I was having a discussion with my boyfriend last week when our conversation ended up at parliaments (we are both heavily involved with politics and we even met thanks to politics). He is from Liverpool and takes a keen interest in Westminster; I am from Glasgow and more interested in Holyrood affairs. Devolution has had the biggest impact on Britain’s political scene since the creation of the Act of Union in 1707. For the first time in nearly 300 years, Scotland and Wales had the opportunity to shape their own political agendas whilst still remaining within the family of the UK. This meant a whole new way of doing politics - a new, more representative voting system, measures to ensure a greater number of female politicians and a desire to break away from the Westminster model.
Take a trip to the Scottish Parliament building in Edinburgh and you’ll immediately notice bright, airy spaces. The building has a relaxed, flowing feel about it, with many areas open-plan and the debating chamber where MSPs sit in a horseshoe shape. Compare this to the House of Commons, with a cramped debating chamber with benches facing each other, clearly defined spaces and the odd sign from years gone by warning women that they were in a man’s world. And then there’s the issue of how parliamentary business is conducted. Both parliaments retain a fairly similar Prime Minister’s/First Minister’s Question Time every week, but that is where the similarity ends. Westminster convention demands that MPs must address each other as ‘the right honourable gentleman/lady’ whereas in Holyrood, ‘the member’ is sufficient. This is an important distinction on two levels. Firstly, a marked contrast between the formality in parliaments and secondly, a gender distinction. My boyfriend argued that the archaic Westminster model represents tradition and gives respect to the person you are addressing. But right now, in 2013, where voter turnout is at an all-time low and celebrities telling young people there’s no point in voting, is minding your P’s and Q’s really the most important issue?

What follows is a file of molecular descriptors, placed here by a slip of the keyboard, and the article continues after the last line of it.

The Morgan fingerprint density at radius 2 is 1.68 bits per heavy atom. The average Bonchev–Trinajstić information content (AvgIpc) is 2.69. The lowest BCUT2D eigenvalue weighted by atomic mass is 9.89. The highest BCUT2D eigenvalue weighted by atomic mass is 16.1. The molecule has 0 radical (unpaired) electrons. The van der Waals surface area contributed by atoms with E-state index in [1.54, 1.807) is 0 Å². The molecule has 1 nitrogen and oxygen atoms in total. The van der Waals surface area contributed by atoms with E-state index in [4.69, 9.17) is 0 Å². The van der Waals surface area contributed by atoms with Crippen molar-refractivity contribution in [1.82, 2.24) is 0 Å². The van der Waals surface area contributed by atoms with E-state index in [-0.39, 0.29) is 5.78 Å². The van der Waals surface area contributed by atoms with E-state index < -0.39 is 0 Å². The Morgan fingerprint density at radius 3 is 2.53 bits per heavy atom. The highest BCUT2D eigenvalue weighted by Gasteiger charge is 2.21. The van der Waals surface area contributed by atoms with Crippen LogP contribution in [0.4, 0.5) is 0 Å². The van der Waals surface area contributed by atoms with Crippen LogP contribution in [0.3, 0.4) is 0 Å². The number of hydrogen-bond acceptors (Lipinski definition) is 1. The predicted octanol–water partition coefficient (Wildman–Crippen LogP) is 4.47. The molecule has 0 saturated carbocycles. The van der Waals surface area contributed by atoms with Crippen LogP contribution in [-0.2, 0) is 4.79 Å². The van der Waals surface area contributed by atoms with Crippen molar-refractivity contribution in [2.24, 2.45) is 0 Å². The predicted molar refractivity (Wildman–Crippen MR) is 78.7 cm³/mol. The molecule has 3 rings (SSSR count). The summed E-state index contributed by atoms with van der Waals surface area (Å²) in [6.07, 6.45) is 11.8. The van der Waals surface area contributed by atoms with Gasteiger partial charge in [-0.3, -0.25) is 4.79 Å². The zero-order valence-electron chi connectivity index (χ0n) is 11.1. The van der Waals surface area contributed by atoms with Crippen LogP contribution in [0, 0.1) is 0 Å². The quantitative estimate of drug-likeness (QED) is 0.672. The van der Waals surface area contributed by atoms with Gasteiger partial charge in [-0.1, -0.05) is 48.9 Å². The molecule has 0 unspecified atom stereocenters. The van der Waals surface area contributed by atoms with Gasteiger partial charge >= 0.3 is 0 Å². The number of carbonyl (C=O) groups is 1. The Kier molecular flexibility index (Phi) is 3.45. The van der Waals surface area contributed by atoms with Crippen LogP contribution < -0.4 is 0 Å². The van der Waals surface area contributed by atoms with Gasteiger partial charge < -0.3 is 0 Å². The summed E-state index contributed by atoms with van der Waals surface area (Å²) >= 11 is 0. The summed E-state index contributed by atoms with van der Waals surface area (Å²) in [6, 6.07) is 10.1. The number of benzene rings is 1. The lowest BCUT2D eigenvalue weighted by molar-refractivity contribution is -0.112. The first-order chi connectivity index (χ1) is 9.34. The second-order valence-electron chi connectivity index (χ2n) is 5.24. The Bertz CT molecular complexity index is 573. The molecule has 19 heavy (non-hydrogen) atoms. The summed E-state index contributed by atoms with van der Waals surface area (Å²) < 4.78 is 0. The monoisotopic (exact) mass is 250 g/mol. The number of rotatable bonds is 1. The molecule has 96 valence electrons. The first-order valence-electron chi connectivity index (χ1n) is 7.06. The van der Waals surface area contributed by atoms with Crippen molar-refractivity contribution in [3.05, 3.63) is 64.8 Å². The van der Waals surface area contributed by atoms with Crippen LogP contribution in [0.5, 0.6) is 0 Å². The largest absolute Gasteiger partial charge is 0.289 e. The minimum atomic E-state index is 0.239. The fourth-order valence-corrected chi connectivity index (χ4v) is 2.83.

Whilst many of my friends these days are political, there are some who, in the eyes of general society, remain ‘normal’. When I ask these friends about Westminster, they talk about an old fashioned parliament, dominated by stale, pale males. They have little interest in parliamentary business and find debates uninspiring. Yet on the other hand, most of my friends have at some point contacted their MSP, visited the Scottish Parliament or seen some item of parliamentary business on the news. While this is by no means scientific, turnout at Scottish parliamentary elections has been consistently higher than turnout at UK general elections - a result of the more accessible nature of Holyrood?
As a politics student, I’m often the subject of raised eyebrows and remarks like ‘So you’re going to be my next MP eh?’. They see politics as something far removed from their day to day lives, failing to realise that actually, that really boring debate on Education will make a difference to their children’s future. I propose that just as Holyrood has attempted to do, make Westminster politics more engaging to the public by offering more opportunities to get involved with the policy process and relaxing the rules around parliamentary language. Perhaps if politicians spoke to each other like the electorate speak to each other, maybe then we will see more interest in politics, trust in our elected representatives and, most importantly, people having a say in decisions that affect them by turning out to vote.
Backbench Secretary of State for Scotland